Let me tell ya, there’s nothing sillier (or cuter) than Alison Headley drunk at 3:00 AM at the Omni Hotel atrium bar. Alison, we love ya.
Lisa Rein just walked up to me and handed me a Starbucks iced mocha. She rocks.
I must have been on crack the day I made my SXSW hotel reservations. Two years ago I stayed at the La Qunita Capitol hotel and it sucked. Why I decided to stay there again, I don’t know. Sadly, it still sucks. If I come to SXSW next year, I’m staying at the Omni.
12:34 PM: Meg is speaking, doing the introductions. Wants the panel to be interactive, not just a presentation. Does everyone know what a weblog is? Does anyone not? Audience laughs.
12:36 PM: Meg says weblogs bring together a breadth of knowledge that is unmateched in traditional journalism. We are “domain experts” and provide a more accurate story. Wants to explore the collective of this group. How does this balance against the media conglomerates?
12: 38 PM: Rusty introduces himself. The Internet is fundamentially a two-way medium. It is different from all the other mass media we have. K5 is not about journalism. But the site and the ideas behind it are about journalism. The collaborative model behind K5 is about bringing people together.
12:40 PM: Doc introduces himself. “I am in fact a media whore.” Asks how many of the audience are webloggers. 90% of the audience raises their hands.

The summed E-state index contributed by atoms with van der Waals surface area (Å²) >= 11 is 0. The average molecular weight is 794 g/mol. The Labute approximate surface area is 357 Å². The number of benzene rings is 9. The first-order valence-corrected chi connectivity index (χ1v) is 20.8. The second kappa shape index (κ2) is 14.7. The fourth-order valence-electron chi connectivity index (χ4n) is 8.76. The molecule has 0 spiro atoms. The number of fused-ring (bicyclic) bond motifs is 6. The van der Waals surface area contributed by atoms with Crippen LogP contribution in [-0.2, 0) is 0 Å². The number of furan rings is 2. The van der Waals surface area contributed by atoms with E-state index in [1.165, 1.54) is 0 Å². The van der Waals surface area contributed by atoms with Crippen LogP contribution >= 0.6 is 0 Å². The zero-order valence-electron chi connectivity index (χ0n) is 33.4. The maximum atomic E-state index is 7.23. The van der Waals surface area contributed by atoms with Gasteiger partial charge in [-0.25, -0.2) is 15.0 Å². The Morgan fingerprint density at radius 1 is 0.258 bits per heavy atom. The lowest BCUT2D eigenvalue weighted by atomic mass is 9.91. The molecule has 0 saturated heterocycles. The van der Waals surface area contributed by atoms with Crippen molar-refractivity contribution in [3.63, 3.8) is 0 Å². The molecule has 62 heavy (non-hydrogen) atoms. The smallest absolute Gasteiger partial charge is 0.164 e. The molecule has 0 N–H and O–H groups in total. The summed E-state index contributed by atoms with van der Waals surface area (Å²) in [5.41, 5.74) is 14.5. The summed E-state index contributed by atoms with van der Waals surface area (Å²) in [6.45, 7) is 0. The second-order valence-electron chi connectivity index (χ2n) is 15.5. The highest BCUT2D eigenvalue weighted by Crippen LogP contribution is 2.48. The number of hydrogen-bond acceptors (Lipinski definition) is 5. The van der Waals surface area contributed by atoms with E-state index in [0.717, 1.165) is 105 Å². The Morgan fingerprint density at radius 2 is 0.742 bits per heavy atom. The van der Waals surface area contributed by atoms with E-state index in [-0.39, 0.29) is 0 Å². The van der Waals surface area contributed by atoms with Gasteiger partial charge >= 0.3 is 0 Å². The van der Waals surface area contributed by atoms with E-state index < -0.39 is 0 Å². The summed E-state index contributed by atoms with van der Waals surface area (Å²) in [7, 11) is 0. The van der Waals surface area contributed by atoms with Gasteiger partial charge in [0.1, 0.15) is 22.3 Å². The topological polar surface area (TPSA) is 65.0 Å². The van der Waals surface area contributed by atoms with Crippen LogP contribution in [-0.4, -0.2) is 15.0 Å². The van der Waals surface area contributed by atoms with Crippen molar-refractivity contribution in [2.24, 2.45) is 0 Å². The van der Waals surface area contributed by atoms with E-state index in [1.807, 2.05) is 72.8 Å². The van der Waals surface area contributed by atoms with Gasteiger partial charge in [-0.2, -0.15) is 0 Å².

12:42 PM: Cameron is speaking. He is focused on the research aspect behind weblogs. There are a huge number of weblogs, but they are connected. It is a personal connection. They are conencted socially in and informationally. Talks about Blogdex and how it displays the network/connection behind weblogs.
12:44 PM: Meg asks “What is a journalist?” What is the difference between a professional and an amateur? Doc says being a professional is being paid to write. “I use my blog to drive traffic to Linux Journal.”
12:48 PM: Cameron says that being professional means providing the responsibility for being factual and reporting the facts.
12:49 PM: An audience member talks about a woman in Houston who is in jail for refusing to give up her sources. She was not protected as a normal professional journalist is.
12:50 PM: Audience member, from IndyMedia, talks about how their reporters are seen as part of a protest instead of as real/professional journalists or part of the professional media.
12:53 PM: Doc says that companies require proof that you are a professional journalist before issuing a press pass.
12:55 PM: Companies have a limited amount of resources, so they naturally want the best coverage. Doc says “Bloggers are going to give great coverage, so companies will soon recognize that.”
12:57 PM: Meg asks “If a weblogger writes something that isn’t true, how does that all work itself out?” How does the good stuff filter up and out? Cameron says “The stuff that populates is the stuff that most people think is interesting/”
1:00 PM: Doc says “One of us is going to get sued at some point. This is America, we sue each otehre here.”
1:01 PM: Anil Dash (in the audience) mentions that he was threatened with a lawsuit threat by Walter Mossberg. “There is a resentment towards improving the credibility of weblogs.”
1:03 PM: Rusty is talking about how weblogs are inherently personal. You can get the credibility you need, but it takes time.